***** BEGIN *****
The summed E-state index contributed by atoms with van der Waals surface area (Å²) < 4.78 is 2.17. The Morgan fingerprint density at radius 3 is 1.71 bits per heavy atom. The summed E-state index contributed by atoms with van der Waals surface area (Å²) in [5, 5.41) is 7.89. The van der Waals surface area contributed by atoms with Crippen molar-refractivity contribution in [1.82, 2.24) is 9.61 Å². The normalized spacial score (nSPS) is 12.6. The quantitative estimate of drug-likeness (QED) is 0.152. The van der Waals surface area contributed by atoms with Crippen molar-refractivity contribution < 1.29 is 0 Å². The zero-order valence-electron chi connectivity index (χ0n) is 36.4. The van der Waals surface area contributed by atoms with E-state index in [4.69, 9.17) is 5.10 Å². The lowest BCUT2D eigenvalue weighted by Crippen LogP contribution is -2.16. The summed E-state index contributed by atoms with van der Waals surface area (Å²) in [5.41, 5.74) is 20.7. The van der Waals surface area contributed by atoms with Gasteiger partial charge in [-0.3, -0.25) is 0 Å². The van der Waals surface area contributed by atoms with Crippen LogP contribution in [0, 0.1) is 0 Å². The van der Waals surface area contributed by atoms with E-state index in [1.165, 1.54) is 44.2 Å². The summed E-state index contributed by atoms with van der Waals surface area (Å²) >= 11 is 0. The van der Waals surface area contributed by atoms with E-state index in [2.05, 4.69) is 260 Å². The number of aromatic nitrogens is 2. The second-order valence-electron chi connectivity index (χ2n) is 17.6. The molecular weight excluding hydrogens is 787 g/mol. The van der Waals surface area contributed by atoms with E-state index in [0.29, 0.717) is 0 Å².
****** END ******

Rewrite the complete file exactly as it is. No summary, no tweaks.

The summed E-state index contributed by atoms with van der Waals surface area (Å²) < 4.78 is 2.17. The Morgan fingerprint density at radius 3 is 1.71 bits per heavy atom. The summed E-state index contributed by atoms with van der Waals surface area (Å²) in [5, 5.41) is 7.89. The van der Waals surface area contributed by atoms with Crippen molar-refractivity contribution in [1.82, 2.24) is 9.61 Å². The normalized spacial score (nSPS) is 12.6. The quantitative estimate of drug-likeness (QED) is 0.152. The van der Waals surface area contributed by atoms with Crippen molar-refractivity contribution < 1.29 is 0 Å². The zero-order valence-electron chi connectivity index (χ0n) is 36.4. The van der Waals surface area contributed by atoms with E-state index in [4.69, 9.17) is 5.10 Å². The lowest BCUT2D eigenvalue weighted by Crippen LogP contribution is -2.16. The summed E-state index contributed by atoms with van der Waals surface area (Å²) in [5.41, 5.74) is 20.7. The van der Waals surface area contributed by atoms with Gasteiger partial charge in [-0.3, -0.25) is 0 Å². The van der Waals surface area contributed by atoms with Crippen LogP contribution in [0, 0.1) is 0 Å². The van der Waals surface area contributed by atoms with E-state index in [1.165, 1.54) is 44.2 Å². The summed E-state index contributed by atoms with van der Waals surface area (Å²) >= 11 is 0. The van der Waals surface area contributed by atoms with E-state index in [2.05, 4.69) is 260 Å². The number of aromatic nitrogens is 2. The second-order valence-electron chi connectivity index (χ2n) is 17.6. The molecular weight excluding hydrogens is 787 g/mol. The van der Waals surface area contributed by atoms with E-state index in [0.29, 0.717) is 0 Å².